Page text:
Dan Connolly's tinkering lab notebook

What's Next: Agoric Computing

After 15 years at W3C and 10 years at KU Med Center, my next gig is at Agoric. Here I answer some questions, some recently asked and some anticipated.

Q: I see a NY Times feature about Tim Berners Lee and his new company, Inrupt. Did you work with Tim Berners-Lee?
A: yes, from the early 1990s to 2010 we worked together building the Web at W3C.

Q: Are you working with Tim at Inrupt?
A: No, but I am starting a new job at Agoric.

Q: What is Agoric? What do they do?
A: Agoric provides a safer, simpler way to program smart contracts. We believe smart contracts enable the future of global economic cooperation.

Q: Why is it called "Agoric"?
A: Agoric stems from agora, the Greek term for a meeting and market place. An agoric system is a software system using market mechanisms. (Miller and Drexler, 1988)

Q: Smart contracts? What's that?
A: If you've used amazon, ebay, or a vending machine, you've used a smart contract: a contract-like arrangement expressed in software, where the behavior of the software enforces the terms of the contract.

At W3C, a big part of my job was developing the W3C standards process and figuring out how much of it could and should automate; looking back, I think of it as smart contract design.

Q: Are these smart contracts for blockchains and cryptocurrencies like Bitcoin and Ethereum?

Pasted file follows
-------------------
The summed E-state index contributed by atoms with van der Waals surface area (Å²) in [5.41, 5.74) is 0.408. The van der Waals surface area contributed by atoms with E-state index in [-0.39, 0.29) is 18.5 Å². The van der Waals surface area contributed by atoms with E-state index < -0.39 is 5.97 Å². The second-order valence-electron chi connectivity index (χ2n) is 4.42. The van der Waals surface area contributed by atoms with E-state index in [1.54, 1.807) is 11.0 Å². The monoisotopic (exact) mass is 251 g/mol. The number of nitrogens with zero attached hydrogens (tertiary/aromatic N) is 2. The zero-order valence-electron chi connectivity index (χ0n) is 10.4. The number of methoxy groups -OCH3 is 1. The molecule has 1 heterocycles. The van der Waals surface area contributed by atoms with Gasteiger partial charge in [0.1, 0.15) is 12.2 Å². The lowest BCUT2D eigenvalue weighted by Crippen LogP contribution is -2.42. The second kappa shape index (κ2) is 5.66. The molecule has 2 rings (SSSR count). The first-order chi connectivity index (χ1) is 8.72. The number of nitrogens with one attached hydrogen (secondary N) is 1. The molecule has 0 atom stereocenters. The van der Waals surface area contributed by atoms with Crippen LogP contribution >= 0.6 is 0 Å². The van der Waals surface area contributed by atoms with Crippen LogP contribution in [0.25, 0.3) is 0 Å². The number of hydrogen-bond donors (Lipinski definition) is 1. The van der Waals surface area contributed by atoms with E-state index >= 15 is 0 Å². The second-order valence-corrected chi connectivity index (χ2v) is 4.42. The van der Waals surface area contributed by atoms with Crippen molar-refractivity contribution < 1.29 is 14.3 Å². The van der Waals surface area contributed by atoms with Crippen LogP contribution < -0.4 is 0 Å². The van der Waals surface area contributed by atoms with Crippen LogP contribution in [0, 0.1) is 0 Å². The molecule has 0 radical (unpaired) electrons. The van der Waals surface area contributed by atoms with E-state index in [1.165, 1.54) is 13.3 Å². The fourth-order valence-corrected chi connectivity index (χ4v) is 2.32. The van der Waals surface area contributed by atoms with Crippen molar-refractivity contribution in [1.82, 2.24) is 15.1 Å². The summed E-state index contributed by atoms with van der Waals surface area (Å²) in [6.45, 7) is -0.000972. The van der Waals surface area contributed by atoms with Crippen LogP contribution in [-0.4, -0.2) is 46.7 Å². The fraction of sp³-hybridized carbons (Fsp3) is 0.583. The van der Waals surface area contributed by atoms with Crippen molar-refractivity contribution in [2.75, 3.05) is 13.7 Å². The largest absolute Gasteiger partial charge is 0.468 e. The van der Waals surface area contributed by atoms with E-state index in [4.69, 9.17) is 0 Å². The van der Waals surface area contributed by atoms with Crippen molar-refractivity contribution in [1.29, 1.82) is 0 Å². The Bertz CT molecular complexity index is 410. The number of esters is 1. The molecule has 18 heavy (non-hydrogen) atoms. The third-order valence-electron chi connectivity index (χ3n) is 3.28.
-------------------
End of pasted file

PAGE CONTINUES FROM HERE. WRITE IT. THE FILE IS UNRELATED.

A: Yes, Agoric plans to build on the high-integrity shared compute infrastructure provided by blockchains, though the architecture scales down to private clusters and single machines as well. (Miller, 2019)

Agoric is not building on Bitcoin or Ethereum directly, but we are building on mature blockchain technology, the Cosmos SDK. In order to bridge to Ethereum and Bitcoin, Agoric is a leading contributor to IBC, the Inter-Blockchain Communication protocol.

Q: How are smart contracts safer using Agoric's technology?
A: At least three ways:

  1. Agoric provides offer safety: when you place an offer, either you'll get what you wanted or you get a refund, regardless of the (mis)behavior of the underlying smart contract. This API (Zoe) is built using a couple of more fundamental mechanisms:
  2. Agoric supports patterns of cooperation without vulnerability using object capabilities (OCaps).
  3. Agoric avoids reentrancy hazards (such as the $50M DAO bug) using asynchronous eventual-sends.

Q: Do developers have to learn a new programming language to get all this?
A: No; Agoric smart contracts are written in a secure subset of JavaScript that mostly involves sticking to established best practices.

Q: Object capabilities? What's that?
A: Capability-based security is like the way we control access to our cars: I use a key to drive my car. I can delegate driving the car to you by handing you the key. But keys are impractical to forge, so effectively, unauthorized people can't drive it.

In contrast, the traditional way to control access to computing resources is with access control lists (ACLs): each file or database table has a list of who can read and write it. If cars worked this way, the car would let me drive it only if I present the right driver's license; perhaps my wife would be on the list too. But if I wanted to delegate to you, I'd have to update the list of drivers in the car. And what if my son got hurt and I wasn't around to update the list of drivers so his friend could get him to the doctor? (Stiegler, 2004)